Beginning the year with Begonias
Another year comes to a close this weekend. As Gail, Joe, and I prepare our thoughts for the next year, we seek to re-imagine the gardens in new ways. Before the flurry of January activity, before the planning and ordering begin in earnest, there is a quiet spirit that pervades the greenhouses this last week of December. It is at moments such as this that I begin to notice and evaluate our plant collections. We have amassed quite a nice assortment of begonias here in the greenhouses. If you have not caught begonia-fever yet, I hope you will soon! Begonias are a wonderful plant with many variations sure to please almost any aesthetic. They are categorized in seven informal groups: cane-stemmed, rex-cultorum, rhizomatous, sempervirens, tuberous, winter-flowering, and shrub-like. You may be thinking to yourself at this moment, I had no idea there were so many kinds of begonias! This just goes to show that even one of the most common plants can surprise. I am going to highlight for you just a few of our begonias here in the greenhouses. I hope you will come and see them all for yourself!
I will start with one of my favorites – and one of the most unusual ones – the Palm Leaf Begonia (Begonia luxurians).
Native to Brazil, this begonia is a member of the informal shrub-like group. Its habit resembles the cane-stemmed group, but with some growth variation (the new growth begins in the middle of the cane, rather than starting from the base of the plant). I love pointing this plant out as a begonia to visitors to our greenhouse because no one ever suspects that is what it is. The leaves are a good 12″ across and the flowers emerge on long stems covered in white buds opening to release their soft fragrance.
The Palm Leaf is not the only begonia flowering in our greenhouse these days. Several of the other plants are beginning to show off as well. Begonia ‘Pigskin’ with its pink-tinged buds is pictured below. This begonia is part of another informal group not listed above – thick stemmed begonias. It is a very small group, which is most likely why it is not included in the regular list. ‘Pigskin’ is named for its leathery leaf. You can almost feel the rough texture in the picture below.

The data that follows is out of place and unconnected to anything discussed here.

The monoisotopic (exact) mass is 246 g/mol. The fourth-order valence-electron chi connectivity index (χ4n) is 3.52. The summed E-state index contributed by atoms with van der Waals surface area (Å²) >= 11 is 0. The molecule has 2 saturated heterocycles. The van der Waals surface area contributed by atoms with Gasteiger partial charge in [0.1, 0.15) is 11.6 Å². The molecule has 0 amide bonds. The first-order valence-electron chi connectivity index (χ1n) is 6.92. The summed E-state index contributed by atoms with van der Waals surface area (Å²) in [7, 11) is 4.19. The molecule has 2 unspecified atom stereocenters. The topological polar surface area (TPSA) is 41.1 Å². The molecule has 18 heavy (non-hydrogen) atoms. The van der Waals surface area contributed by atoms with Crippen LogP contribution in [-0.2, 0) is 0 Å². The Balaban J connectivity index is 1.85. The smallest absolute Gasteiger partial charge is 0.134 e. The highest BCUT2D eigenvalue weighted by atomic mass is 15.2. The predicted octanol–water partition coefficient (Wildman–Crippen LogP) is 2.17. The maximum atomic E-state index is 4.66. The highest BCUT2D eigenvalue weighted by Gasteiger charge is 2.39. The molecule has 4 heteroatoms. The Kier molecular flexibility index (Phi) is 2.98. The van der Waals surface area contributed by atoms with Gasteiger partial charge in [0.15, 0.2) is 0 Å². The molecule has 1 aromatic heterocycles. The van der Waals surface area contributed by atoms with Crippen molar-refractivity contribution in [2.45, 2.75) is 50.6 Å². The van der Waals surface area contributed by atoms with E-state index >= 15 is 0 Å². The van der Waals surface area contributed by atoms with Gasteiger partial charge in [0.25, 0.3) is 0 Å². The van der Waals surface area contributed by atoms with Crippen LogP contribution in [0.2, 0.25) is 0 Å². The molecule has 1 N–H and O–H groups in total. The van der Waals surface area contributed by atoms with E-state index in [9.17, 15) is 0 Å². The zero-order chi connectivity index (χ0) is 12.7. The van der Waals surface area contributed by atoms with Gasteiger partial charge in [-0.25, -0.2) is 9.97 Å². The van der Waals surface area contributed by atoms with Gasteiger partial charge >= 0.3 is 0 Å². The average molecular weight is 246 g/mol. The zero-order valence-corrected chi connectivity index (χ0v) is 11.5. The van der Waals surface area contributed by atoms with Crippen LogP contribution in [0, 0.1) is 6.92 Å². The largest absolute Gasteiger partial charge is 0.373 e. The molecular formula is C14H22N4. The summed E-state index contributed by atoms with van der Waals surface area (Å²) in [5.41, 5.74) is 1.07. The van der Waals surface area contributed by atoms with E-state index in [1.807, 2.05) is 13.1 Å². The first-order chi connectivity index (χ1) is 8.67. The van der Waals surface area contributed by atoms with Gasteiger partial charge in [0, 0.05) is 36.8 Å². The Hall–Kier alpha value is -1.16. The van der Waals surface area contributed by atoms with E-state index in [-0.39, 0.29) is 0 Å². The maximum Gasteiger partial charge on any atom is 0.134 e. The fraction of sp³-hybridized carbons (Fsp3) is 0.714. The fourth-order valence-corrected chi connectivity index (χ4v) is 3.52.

Begonia ‘Anna Feile’ is also in flower right now. This is a cane-stemmed variety with gorgeously undulating red-hued leaves. Its flowers, seen here still in bud, are a beautiful true pink.
This next begonia is the first plant that captured my attention when I started working here at Blithewold. Begonia ‘Fireflush’ is truly stunning in every aspect. It is generally classified as a rex-type begonia (although there is some argument about that in the Begonia world). Its new shoots are a furry and fiery red that almost appear unreal.
Once the leaf matures, the thin red hairs that cover the outside are the only remnants of its blazing beginning. I still find it captivating.
Speaking of beautifully-tinged leaves, Begonia ‘Escargot’ has its own wow-factor in leaves covered with fine purple hairs. It also has a beguiling twirl to each leaf that resembles a snail’s shell (and most likely earning it its moniker). I have always been partial to this begonia. The rex type begonias need high humidity in order to thrive, so it does not do well in my apartment, but in the greenhouse it is a wonderful plant all winter long.
The final specimen I will mention today is the Eyelash Begonia (Begonia bowerae). This rhizomatous type begonia is actually considered a ground cover in its native Mexico. Here we display it as a stand-alone plant worthy of our attention. It earns its name from the tiny hairs that surround the edges of each leaf like miniature eyelashes. It is a beauty even from a distance with its spotted leaves and demure habit (most plants stand at only six or seven inches tall).
As you can see from this sampling of our begonia collection, there is much to see and wonder at in the greenhouses. Not all Begonias are created equal, and we are all the luckier for it.
Happy New Year!